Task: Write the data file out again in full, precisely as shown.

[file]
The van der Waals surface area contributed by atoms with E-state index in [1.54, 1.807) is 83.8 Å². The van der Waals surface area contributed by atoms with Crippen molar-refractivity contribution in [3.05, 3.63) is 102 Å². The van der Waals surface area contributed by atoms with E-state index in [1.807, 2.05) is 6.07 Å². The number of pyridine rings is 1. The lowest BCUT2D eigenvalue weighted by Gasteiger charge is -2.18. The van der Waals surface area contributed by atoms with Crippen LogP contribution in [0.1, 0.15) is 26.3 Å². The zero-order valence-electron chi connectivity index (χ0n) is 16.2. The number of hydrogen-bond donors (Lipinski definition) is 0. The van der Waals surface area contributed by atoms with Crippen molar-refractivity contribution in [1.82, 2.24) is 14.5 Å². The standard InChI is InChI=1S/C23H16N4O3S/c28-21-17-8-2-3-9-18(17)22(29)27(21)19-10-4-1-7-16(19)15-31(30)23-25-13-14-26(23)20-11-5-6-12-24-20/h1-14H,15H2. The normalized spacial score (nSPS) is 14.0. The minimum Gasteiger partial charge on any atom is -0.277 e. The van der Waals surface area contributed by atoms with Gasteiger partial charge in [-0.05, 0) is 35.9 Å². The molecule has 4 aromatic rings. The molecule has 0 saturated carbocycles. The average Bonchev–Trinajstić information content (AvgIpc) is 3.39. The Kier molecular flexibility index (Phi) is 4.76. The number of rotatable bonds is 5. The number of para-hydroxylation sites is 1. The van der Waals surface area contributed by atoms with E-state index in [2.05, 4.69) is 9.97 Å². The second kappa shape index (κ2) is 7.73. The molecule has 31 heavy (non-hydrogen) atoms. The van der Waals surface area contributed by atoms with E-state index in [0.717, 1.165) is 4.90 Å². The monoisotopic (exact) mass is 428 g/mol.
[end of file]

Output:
The van der Waals surface area contributed by atoms with E-state index in [1.54, 1.807) is 83.8 Å². The van der Waals surface area contributed by atoms with Crippen molar-refractivity contribution in [3.05, 3.63) is 102 Å². The van der Waals surface area contributed by atoms with E-state index in [1.807, 2.05) is 6.07 Å². The number of pyridine rings is 1. The lowest BCUT2D eigenvalue weighted by Gasteiger charge is -2.18. The van der Waals surface area contributed by atoms with Crippen LogP contribution in [0.1, 0.15) is 26.3 Å². The zero-order valence-electron chi connectivity index (χ0n) is 16.2. The number of hydrogen-bond donors (Lipinski definition) is 0. The van der Waals surface area contributed by atoms with Crippen molar-refractivity contribution in [1.82, 2.24) is 14.5 Å². The standard InChI is InChI=1S/C23H16N4O3S/c28-21-17-8-2-3-9-18(17)22(29)27(21)19-10-4-1-7-16(19)15-31(30)23-25-13-14-26(23)20-11-5-6-12-24-20/h1-14H,15H2. The normalized spacial score (nSPS) is 14.0. The minimum Gasteiger partial charge on any atom is -0.277 e. The van der Waals surface area contributed by atoms with Gasteiger partial charge in [-0.05, 0) is 35.9 Å². The molecule has 4 aromatic rings. The molecule has 0 saturated carbocycles. The average Bonchev–Trinajstić information content (AvgIpc) is 3.39. The Kier molecular flexibility index (Phi) is 4.76. The number of rotatable bonds is 5. The number of para-hydroxylation sites is 1. The van der Waals surface area contributed by atoms with E-state index in [2.05, 4.69) is 9.97 Å². The second kappa shape index (κ2) is 7.73. The molecule has 31 heavy (non-hydrogen) atoms. The van der Waals surface area contributed by atoms with E-state index in [0.717, 1.165) is 4.90 Å². The monoisotopic (exact) mass is 428 g/mol.